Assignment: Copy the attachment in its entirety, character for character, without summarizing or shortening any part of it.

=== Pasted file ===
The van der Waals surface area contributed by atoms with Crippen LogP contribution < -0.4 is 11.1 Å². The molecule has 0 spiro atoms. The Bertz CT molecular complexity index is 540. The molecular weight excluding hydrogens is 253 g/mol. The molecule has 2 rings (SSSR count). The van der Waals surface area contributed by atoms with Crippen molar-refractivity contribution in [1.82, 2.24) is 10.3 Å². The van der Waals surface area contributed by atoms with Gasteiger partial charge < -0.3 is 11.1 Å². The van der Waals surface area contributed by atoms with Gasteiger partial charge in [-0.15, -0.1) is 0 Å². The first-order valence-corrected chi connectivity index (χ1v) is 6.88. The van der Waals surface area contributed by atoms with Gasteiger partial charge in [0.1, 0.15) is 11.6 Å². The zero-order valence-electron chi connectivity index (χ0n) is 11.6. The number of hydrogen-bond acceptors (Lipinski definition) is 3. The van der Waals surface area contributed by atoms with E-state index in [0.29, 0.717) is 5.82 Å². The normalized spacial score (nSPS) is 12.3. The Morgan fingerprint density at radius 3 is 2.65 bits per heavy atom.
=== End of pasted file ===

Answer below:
The van der Waals surface area contributed by atoms with Crippen LogP contribution < -0.4 is 11.1 Å². The molecule has 0 spiro atoms. The Bertz CT molecular complexity index is 540. The molecular weight excluding hydrogens is 253 g/mol. The molecule has 2 rings (SSSR count). The van der Waals surface area contributed by atoms with Crippen molar-refractivity contribution in [1.82, 2.24) is 10.3 Å². The van der Waals surface area contributed by atoms with Gasteiger partial charge < -0.3 is 11.1 Å². The van der Waals surface area contributed by atoms with Gasteiger partial charge in [-0.15, -0.1) is 0 Å². The first-order valence-corrected chi connectivity index (χ1v) is 6.88. The van der Waals surface area contributed by atoms with Gasteiger partial charge in [0.1, 0.15) is 11.6 Å². The zero-order valence-electron chi connectivity index (χ0n) is 11.6. The number of hydrogen-bond acceptors (Lipinski definition) is 3. The van der Waals surface area contributed by atoms with E-state index in [0.29, 0.717) is 5.82 Å². The normalized spacial score (nSPS) is 12.3. The Morgan fingerprint density at radius 3 is 2.65 bits per heavy atom.